The governor of Alabama said Thursday that she will extend the state's mask mandate through April 9 and then lift the order.
Gov. Kay Ivey said the extension would give businesses time to implement their own policies and make any necessary adjustments before to the deadline.
The current order requires people to wear masks in public whenever they are within 6 feet of someone else from a different household. Face coverings are also required in schools and colleges for both employees and students in the second grade and above.
Once the order ends next month, masks will no longer be mandated.
"There's no question that wearing masks has been one of my greatest tools in combatting the spread of the virus," Ivey said at a news conference Thursday.
"And even when we lift the mask order, I will continue to wear my mask while I'm around others and strongly urge my fellow citizens to use common sense and do the same thing. But at that time, it will become a matter of personal responsibility and not a government mandate," she added.
Ivey said the state had kept the mask order in place for a "generous amount of time."
The governors of Texas and Mississippi announced this week that they would lift their states' mask mandates and roll back many of their Covid-19 health requirements. All three governors are Republicans.
"It is now time to open Texas 100 percent," Texas Gov. Greg Abbott said Tuesday. "Covid has not suddenly disappeared, but state mandates are no longer needed."
Mississippi Gov. Tate Reeves said in a tweet that he felt it was time to lift the order because "our hospitalizations and case numbers have plummeted, and the vaccine is being rapidly distributed."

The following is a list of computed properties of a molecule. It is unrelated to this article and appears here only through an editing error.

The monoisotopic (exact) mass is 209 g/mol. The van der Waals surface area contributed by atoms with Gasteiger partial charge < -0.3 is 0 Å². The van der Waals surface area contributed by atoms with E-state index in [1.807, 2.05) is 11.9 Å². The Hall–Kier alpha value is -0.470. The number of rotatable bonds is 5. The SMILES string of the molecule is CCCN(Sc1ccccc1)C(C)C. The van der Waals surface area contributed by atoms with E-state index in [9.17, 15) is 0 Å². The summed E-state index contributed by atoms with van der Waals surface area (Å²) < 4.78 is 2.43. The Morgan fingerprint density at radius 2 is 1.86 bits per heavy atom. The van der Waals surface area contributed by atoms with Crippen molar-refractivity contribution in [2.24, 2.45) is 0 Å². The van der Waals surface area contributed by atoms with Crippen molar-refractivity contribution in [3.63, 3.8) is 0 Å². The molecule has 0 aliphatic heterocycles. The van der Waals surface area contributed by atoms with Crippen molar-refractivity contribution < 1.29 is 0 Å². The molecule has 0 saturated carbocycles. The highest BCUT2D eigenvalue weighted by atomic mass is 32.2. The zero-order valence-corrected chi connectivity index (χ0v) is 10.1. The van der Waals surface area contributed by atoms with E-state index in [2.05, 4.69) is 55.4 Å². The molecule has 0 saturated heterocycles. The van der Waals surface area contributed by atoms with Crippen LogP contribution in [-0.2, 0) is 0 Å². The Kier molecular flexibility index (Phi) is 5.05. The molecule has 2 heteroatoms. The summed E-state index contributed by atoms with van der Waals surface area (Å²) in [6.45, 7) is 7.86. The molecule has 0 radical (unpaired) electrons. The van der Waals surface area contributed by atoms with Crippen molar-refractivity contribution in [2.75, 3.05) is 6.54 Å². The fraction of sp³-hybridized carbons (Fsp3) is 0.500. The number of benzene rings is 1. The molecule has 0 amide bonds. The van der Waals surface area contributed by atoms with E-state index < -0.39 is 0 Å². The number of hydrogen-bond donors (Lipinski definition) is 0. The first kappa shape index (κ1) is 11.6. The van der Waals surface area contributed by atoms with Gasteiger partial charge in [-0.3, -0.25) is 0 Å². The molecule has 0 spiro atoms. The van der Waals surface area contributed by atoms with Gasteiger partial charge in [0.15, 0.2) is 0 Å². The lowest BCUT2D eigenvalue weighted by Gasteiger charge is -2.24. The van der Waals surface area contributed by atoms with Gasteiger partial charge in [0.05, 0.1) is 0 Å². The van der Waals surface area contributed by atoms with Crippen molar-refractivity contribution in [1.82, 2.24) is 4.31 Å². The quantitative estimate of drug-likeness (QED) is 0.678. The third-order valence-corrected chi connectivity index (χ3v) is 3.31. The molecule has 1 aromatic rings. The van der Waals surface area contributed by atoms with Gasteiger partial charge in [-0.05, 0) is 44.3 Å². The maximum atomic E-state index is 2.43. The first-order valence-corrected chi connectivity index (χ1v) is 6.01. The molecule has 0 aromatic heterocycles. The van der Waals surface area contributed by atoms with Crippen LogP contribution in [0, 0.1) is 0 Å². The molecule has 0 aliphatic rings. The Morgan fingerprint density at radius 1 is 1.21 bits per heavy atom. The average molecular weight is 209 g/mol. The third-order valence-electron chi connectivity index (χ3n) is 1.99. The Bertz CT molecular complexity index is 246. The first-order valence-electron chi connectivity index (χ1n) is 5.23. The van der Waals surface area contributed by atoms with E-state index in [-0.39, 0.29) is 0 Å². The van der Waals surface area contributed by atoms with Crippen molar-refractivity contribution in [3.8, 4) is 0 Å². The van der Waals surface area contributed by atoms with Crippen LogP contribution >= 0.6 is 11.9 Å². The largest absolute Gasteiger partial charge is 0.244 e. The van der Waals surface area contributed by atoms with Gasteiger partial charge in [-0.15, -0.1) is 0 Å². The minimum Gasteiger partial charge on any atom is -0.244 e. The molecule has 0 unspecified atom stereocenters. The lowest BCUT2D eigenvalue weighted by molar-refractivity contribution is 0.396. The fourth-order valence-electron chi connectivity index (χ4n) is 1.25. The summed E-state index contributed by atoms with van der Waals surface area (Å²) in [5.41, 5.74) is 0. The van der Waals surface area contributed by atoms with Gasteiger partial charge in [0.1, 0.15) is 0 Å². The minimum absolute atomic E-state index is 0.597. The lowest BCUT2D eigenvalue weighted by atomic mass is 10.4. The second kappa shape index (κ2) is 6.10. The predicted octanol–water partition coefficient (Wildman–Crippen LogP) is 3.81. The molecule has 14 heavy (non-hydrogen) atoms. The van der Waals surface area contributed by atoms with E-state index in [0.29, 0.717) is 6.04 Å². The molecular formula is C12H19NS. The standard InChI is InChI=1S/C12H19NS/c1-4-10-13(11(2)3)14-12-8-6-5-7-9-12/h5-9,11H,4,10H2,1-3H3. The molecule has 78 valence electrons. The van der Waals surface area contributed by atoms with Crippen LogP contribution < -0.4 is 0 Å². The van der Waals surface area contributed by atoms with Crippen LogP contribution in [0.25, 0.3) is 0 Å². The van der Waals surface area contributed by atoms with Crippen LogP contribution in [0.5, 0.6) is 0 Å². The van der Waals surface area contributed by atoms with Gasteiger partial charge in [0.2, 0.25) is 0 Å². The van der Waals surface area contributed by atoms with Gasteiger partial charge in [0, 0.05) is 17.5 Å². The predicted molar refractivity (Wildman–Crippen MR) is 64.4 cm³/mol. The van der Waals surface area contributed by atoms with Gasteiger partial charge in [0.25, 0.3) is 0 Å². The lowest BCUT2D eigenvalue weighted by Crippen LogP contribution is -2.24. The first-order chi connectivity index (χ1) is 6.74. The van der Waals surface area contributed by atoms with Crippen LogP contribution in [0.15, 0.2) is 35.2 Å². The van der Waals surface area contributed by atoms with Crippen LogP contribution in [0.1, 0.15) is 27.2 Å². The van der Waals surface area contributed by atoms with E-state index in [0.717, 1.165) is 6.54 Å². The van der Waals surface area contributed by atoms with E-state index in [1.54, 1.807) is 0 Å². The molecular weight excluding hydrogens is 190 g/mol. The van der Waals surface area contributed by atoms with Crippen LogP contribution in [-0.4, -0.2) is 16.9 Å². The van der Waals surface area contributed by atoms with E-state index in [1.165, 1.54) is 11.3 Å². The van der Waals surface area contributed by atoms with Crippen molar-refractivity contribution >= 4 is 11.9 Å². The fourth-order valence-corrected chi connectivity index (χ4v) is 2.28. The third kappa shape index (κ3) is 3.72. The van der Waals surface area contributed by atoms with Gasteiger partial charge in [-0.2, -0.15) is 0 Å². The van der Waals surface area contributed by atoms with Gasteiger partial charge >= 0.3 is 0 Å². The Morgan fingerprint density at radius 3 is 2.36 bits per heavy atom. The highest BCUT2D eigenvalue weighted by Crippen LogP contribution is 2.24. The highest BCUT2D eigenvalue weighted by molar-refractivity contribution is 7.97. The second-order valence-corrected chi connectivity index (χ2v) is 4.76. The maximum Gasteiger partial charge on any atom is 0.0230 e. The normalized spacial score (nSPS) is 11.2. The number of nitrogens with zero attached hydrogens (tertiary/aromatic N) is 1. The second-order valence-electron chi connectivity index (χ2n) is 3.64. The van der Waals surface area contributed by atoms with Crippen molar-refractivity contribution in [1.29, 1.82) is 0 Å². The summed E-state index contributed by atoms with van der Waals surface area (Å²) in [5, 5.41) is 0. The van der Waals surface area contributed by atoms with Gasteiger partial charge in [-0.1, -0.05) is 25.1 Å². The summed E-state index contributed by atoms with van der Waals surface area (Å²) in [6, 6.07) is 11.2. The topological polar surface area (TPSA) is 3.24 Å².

Reeves said in another tweet: "Executive orders that interfered with peoples' lives were the worst, but the only possible, intervention for much of the last year. Now, we are putting our focus towards rapid vaccine distribution. We are getting out of the business of telling people what they can and cannot do."
The mandate ended in Mississippi on Wednesday.
Dr. Rochelle Walensky, the director of the Centers for Disease Control and Prevention, has expressed concern about states' rolling back coronavirus mandates.
"Please hear me clearly," she said at a White House Covid-19 briefing this week. "At this level of cases with variants spreading, we stand to completely lose the hard-earned ground we have gained."
According to the latest NBC News data, more than 26 million people have been fully vaccinated after authorization for emergency use was granted for two vaccines, made by Moderna and by Pfizer and BioNTech.